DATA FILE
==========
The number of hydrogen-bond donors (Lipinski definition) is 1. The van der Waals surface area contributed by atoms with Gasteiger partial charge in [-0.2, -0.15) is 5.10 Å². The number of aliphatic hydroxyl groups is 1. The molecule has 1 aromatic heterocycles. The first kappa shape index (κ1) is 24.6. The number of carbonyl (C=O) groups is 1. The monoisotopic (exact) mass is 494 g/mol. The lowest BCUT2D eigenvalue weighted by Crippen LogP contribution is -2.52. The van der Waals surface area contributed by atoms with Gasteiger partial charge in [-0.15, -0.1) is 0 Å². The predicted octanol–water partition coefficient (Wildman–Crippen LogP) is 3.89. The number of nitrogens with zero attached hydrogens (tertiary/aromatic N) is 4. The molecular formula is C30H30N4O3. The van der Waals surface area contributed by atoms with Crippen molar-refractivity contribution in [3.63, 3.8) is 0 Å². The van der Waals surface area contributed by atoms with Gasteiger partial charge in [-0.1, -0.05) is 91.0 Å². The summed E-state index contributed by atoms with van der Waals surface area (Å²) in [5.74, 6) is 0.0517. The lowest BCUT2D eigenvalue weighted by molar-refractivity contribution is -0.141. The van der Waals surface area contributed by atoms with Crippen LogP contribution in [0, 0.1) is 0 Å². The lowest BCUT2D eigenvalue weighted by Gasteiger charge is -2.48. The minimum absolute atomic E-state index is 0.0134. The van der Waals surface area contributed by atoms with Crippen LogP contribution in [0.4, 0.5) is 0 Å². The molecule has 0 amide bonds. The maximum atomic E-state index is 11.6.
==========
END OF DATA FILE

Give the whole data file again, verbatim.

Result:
The number of hydrogen-bond donors (Lipinski definition) is 1. The van der Waals surface area contributed by atoms with Gasteiger partial charge in [-0.2, -0.15) is 5.10 Å². The number of aliphatic hydroxyl groups is 1. The molecule has 1 aromatic heterocycles. The first kappa shape index (κ1) is 24.6. The number of carbonyl (C=O) groups is 1. The monoisotopic (exact) mass is 494 g/mol. The lowest BCUT2D eigenvalue weighted by Crippen LogP contribution is -2.52. The van der Waals surface area contributed by atoms with Gasteiger partial charge in [-0.15, -0.1) is 0 Å². The predicted octanol–water partition coefficient (Wildman–Crippen LogP) is 3.89. The number of nitrogens with zero attached hydrogens (tertiary/aromatic N) is 4. The molecular formula is C30H30N4O3. The van der Waals surface area contributed by atoms with Crippen molar-refractivity contribution in [3.63, 3.8) is 0 Å². The van der Waals surface area contributed by atoms with Gasteiger partial charge in [-0.1, -0.05) is 91.0 Å². The summed E-state index contributed by atoms with van der Waals surface area (Å²) in [5.74, 6) is 0.0517. The lowest BCUT2D eigenvalue weighted by molar-refractivity contribution is -0.141. The van der Waals surface area contributed by atoms with Crippen LogP contribution in [0, 0.1) is 0 Å². The lowest BCUT2D eigenvalue weighted by Gasteiger charge is -2.48. The minimum absolute atomic E-state index is 0.0134. The van der Waals surface area contributed by atoms with Crippen LogP contribution in [0.4, 0.5) is 0 Å². The molecule has 0 amide bonds. The maximum atomic E-state index is 11.6.